For as long as we can remember, conceptualizing holiday giving for children has rested mainly on the binary ideas of naughty vs. nice. At a cursory glance, it’s a winning model: a child wants a new bike, said child refrains from fighting with their siblings or flaking on their homework and, voila, the child gets a bike and forever aims for relative decency. For many households, it’s a system that works.
For a child navigating the world with mental illness or a developmental disorder, the society-friendly concept of “naughty or nice” presents obstacles that those without any experience can’t possibly imagine. For instance, what may look like a tantrum on the outside may actually be a child with specific sensory sensitivities struggling with a beeping produce scanner. A violent outburst may be a product of a chemical imbalance that blocks impulse control. Do these children who unknowingly engage in ostensibly “naughty” behaviors not deserve a decent Christmas?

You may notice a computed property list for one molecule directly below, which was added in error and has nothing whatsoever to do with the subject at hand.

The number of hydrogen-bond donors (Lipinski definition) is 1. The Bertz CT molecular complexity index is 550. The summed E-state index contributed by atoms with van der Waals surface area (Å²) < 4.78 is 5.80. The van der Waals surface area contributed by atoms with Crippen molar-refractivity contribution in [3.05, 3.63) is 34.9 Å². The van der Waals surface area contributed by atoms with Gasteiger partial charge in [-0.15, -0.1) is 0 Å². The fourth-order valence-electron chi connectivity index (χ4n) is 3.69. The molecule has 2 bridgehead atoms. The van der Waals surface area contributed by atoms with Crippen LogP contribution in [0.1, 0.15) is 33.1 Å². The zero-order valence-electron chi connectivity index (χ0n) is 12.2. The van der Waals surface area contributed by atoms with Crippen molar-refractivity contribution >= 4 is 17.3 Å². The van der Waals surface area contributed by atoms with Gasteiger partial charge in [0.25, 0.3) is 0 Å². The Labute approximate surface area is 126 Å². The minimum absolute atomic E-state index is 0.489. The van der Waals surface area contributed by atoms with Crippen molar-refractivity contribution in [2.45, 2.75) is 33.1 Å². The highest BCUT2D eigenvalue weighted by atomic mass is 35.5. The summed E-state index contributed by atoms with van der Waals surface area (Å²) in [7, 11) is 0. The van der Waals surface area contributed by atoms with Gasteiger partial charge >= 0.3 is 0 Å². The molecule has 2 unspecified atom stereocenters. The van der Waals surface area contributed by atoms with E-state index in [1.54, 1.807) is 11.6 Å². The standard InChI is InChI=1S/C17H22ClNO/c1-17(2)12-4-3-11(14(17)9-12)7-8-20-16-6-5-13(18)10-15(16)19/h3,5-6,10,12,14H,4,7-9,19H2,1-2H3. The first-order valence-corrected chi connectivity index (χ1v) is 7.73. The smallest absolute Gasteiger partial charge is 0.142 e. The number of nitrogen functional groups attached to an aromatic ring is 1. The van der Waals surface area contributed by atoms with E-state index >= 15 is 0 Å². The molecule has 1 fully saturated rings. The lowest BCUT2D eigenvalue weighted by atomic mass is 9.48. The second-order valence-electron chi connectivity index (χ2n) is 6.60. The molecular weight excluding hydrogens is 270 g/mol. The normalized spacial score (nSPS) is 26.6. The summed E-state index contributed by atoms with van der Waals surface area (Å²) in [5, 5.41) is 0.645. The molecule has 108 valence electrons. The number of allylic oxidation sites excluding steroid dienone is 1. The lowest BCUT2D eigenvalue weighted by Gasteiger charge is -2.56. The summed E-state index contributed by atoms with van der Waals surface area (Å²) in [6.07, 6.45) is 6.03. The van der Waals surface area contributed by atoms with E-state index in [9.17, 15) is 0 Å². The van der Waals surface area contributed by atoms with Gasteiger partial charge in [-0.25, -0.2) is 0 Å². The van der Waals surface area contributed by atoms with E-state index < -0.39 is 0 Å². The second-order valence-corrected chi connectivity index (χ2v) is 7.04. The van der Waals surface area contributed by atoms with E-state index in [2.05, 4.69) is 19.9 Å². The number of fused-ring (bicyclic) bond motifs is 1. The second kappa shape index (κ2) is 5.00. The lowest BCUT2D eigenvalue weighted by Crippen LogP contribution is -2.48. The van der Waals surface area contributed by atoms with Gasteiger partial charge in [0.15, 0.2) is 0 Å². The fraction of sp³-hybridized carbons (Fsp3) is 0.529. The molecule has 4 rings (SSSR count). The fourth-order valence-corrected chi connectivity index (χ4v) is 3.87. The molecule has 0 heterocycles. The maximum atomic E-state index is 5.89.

It’s a question that has Santa in the throes of an existential crisis in a new campaign from The National Alliance on Mental Illness (NAMI) and W+K New York.
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